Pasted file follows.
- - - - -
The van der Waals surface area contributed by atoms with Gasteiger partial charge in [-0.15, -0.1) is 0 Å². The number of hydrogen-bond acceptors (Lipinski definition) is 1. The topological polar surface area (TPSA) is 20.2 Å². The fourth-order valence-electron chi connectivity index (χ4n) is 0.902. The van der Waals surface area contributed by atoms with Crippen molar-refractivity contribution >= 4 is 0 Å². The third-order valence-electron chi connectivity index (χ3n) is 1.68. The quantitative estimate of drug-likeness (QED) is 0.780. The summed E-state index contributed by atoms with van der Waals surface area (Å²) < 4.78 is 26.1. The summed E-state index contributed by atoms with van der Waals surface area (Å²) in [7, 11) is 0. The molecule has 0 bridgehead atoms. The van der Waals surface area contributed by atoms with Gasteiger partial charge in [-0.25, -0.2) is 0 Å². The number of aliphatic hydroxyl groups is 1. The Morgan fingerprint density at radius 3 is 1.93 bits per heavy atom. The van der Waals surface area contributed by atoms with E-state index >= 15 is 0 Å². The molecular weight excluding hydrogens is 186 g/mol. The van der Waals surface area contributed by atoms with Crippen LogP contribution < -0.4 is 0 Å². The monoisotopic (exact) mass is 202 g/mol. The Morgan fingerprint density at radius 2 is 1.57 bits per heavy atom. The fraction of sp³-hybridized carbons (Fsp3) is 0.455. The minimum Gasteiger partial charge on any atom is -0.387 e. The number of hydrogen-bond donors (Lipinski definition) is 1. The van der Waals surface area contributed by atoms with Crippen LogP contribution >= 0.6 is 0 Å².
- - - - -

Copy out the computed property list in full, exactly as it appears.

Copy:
The van der Waals surface area contributed by atoms with Gasteiger partial charge in [-0.15, -0.1) is 0 Å². The number of hydrogen-bond acceptors (Lipinski definition) is 1. The topological polar surface area (TPSA) is 20.2 Å². The fourth-order valence-electron chi connectivity index (χ4n) is 0.902. The van der Waals surface area contributed by atoms with Crippen molar-refractivity contribution >= 4 is 0 Å². The third-order valence-electron chi connectivity index (χ3n) is 1.68. The quantitative estimate of drug-likeness (QED) is 0.780. The summed E-state index contributed by atoms with van der Waals surface area (Å²) < 4.78 is 26.1. The summed E-state index contributed by atoms with van der Waals surface area (Å²) in [7, 11) is 0. The molecule has 0 bridgehead atoms. The van der Waals surface area contributed by atoms with Gasteiger partial charge in [-0.25, -0.2) is 0 Å². The number of aliphatic hydroxyl groups is 1. The Morgan fingerprint density at radius 3 is 1.93 bits per heavy atom. The van der Waals surface area contributed by atoms with E-state index >= 15 is 0 Å². The molecular weight excluding hydrogens is 186 g/mol. The van der Waals surface area contributed by atoms with Crippen LogP contribution < -0.4 is 0 Å². The monoisotopic (exact) mass is 202 g/mol. The Morgan fingerprint density at radius 2 is 1.57 bits per heavy atom. The fraction of sp³-hybridized carbons (Fsp3) is 0.455. The minimum Gasteiger partial charge on any atom is -0.387 e. The number of hydrogen-bond donors (Lipinski definition) is 1. The van der Waals surface area contributed by atoms with Crippen LogP contribution >= 0.6 is 0 Å².